A California federal judge on Friday tentatively denied a bid to certify a class of refugees from several East African countries who allege a government contractor discriminated against them because of their race, national origin and religion, finding their allegations to be too individualized.

  • December 14, 2018

    11th Circ. Affirms Scientists' $10.5M Fraud Convictions

    Two scientists have had their convictions for fraudulently obtaining government research grants upheld by the Eleventh Circuit, with the panel affirming the couple's respective prison sentences and the order that they must pay $10.5 million in restitution for the grants they secured through the scheme.

  • December 14, 2018

    Gov't Accuses Freight Co. Of Overcharging DOD

    The federal government has hit freight carrier YRC Freight Inc. with a False Claims Act suit, accusing it of systematically overcharging the U.S. Department of Defense by millions of dollars and trying to hide its alleged misconduct, the U.S. Department of Justice announced Friday.

  • December 14, 2018

    Farm Bill Expansion Will Speed Rural Broadband, Redl Says

    A $600 million loan and grant program tucked into the $867 billion farm bill that passed Wednesday will dedicate much-needed resources to rural broadband infrastructure, National Telecommunications and Information Administration head David Redl said Thursday.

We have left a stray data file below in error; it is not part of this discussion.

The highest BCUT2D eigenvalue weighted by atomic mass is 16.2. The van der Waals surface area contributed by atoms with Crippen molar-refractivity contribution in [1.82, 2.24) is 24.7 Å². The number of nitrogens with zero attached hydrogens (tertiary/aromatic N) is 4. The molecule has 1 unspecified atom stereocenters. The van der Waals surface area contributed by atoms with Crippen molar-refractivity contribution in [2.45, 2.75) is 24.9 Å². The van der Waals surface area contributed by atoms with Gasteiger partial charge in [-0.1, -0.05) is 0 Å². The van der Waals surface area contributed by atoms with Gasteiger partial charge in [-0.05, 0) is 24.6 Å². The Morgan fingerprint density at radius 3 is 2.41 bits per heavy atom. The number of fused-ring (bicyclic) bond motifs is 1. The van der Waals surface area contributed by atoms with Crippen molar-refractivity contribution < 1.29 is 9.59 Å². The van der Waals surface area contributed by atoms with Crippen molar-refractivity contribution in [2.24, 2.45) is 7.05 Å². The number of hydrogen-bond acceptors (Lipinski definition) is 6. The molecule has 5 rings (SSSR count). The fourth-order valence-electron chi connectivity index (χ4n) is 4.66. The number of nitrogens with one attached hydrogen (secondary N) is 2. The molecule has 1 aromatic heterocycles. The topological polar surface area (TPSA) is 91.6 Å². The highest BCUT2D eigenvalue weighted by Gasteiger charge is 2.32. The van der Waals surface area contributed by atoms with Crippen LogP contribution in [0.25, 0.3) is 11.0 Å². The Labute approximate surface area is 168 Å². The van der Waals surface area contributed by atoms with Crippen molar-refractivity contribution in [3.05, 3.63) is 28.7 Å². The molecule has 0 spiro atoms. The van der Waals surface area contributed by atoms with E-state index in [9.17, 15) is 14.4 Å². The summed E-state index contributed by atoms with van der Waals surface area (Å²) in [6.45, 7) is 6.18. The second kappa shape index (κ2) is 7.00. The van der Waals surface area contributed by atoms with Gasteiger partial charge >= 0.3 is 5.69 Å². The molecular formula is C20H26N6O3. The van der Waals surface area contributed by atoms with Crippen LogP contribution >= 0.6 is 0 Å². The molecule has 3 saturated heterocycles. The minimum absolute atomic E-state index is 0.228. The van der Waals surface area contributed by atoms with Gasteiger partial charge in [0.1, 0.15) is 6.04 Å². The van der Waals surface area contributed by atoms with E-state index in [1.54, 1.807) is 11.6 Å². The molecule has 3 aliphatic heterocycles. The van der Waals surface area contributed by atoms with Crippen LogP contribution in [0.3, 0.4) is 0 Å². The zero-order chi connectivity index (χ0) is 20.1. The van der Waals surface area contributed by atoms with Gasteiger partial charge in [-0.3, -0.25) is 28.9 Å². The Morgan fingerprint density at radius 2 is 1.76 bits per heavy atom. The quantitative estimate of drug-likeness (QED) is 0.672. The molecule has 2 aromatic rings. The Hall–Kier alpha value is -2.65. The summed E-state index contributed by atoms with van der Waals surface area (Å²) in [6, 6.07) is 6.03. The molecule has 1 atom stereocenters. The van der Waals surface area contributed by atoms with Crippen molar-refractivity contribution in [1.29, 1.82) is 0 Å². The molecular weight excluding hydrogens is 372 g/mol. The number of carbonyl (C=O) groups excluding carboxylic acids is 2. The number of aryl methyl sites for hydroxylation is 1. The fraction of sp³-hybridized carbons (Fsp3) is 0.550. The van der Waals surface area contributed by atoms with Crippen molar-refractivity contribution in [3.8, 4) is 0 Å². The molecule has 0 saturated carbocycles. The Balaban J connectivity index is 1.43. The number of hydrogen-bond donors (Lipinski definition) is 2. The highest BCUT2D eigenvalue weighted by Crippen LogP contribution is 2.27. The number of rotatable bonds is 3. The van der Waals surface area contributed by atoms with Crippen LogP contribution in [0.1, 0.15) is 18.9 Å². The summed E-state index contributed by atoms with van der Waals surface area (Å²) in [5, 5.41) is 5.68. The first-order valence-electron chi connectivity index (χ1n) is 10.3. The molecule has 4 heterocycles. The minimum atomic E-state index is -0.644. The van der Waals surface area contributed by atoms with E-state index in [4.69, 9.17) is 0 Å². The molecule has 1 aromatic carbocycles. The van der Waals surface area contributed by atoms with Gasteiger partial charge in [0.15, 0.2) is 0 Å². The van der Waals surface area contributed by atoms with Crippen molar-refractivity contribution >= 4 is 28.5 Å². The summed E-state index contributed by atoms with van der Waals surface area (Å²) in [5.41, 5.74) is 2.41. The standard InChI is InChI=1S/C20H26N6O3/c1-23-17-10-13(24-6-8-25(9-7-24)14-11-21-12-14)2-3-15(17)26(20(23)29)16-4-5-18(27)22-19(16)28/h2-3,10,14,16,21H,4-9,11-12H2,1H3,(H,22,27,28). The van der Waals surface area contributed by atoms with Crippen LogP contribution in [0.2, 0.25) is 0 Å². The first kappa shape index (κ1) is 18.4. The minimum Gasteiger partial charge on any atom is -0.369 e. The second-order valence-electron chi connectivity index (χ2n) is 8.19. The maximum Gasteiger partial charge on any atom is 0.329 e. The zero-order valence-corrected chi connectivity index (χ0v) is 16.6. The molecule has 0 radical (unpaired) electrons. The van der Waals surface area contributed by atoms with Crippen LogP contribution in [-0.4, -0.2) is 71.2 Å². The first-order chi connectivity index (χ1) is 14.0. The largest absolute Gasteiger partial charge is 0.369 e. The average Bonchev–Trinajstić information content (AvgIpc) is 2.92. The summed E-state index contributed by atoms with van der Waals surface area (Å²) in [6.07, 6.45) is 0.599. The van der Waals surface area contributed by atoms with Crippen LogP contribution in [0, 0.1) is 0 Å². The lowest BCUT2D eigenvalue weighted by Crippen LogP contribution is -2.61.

• December 14, 2018

    Contractor Hit With $7.3M Suit Over Unfinished Katrina Work

    Travelers Casualty and Surety Co. of America has filed a complaint in Mississippi federal court alleging a contractor owes $7.3 million after the surety company took over a $47.3 million restoration project of a pier damaged during Hurricane Katrina.

  • December 14, 2018

    The Biggest Health Care Cases Of 2018

    Health care providers, insurers and investors in 2018 cheered and jeered remarkable rulings and cases involving False Claims Act liability, billions of dollars in Affordable Care Act funding and huge sums of Medicare Advantage reimbursement. Here, Law360 recaps the year’s biggest litigation developments.

  • December 13, 2018

    Hospice Co. Accused Of Medicare Fraud Must Pay Feds $6M

    A hospice company accused of wrongly billing Medicare for unnecessary care will pay almost $6 million to clear up two cases against it, Pennsylvania federal prosecutors announced Thursday.

  • December 13, 2018

    Senate Votes To End US Involvement In Yemen War

    The U.S. Senate voted on a resolution to end aid to Saudi Arabia in its attacks in the Yemeni civil war Thursday as part of an effort to roll back cooperation between the United States and the kingdom.

  • December 13, 2018

    Agencies Need To Shore Up Cyber, IT Operations, GAO Says